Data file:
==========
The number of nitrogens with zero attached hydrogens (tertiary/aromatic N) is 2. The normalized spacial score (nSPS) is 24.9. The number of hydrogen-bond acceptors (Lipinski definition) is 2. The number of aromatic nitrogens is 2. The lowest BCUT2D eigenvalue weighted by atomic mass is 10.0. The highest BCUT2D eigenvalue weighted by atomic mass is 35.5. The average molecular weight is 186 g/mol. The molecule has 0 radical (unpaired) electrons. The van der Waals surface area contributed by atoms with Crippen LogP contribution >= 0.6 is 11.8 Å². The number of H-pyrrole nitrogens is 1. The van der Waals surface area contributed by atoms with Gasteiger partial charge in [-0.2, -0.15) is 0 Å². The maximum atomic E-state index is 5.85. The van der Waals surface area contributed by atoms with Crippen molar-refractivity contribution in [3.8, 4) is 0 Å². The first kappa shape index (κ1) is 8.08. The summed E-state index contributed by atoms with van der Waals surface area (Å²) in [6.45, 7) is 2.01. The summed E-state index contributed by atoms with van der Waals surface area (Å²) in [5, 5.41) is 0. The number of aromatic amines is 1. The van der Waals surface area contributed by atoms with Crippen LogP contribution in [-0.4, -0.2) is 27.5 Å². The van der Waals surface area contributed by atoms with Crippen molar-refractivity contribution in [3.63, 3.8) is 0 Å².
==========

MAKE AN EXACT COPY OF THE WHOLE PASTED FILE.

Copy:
The number of nitrogens with zero attached hydrogens (tertiary/aromatic N) is 2. The normalized spacial score (nSPS) is 24.9. The number of hydrogen-bond acceptors (Lipinski definition) is 2. The number of aromatic nitrogens is 2. The lowest BCUT2D eigenvalue weighted by atomic mass is 10.0. The highest BCUT2D eigenvalue weighted by atomic mass is 35.5. The average molecular weight is 186 g/mol. The molecule has 0 radical (unpaired) electrons. The van der Waals surface area contributed by atoms with Crippen LogP contribution >= 0.6 is 11.8 Å². The number of H-pyrrole nitrogens is 1. The van der Waals surface area contributed by atoms with Gasteiger partial charge in [-0.2, -0.15) is 0 Å². The maximum atomic E-state index is 5.85. The van der Waals surface area contributed by atoms with Crippen molar-refractivity contribution in [3.8, 4) is 0 Å². The first kappa shape index (κ1) is 8.08. The summed E-state index contributed by atoms with van der Waals surface area (Å²) in [6.45, 7) is 2.01. The summed E-state index contributed by atoms with van der Waals surface area (Å²) in [5, 5.41) is 0. The number of aromatic amines is 1. The van der Waals surface area contributed by atoms with Crippen LogP contribution in [-0.4, -0.2) is 27.5 Å². The van der Waals surface area contributed by atoms with Crippen molar-refractivity contribution in [3.63, 3.8) is 0 Å².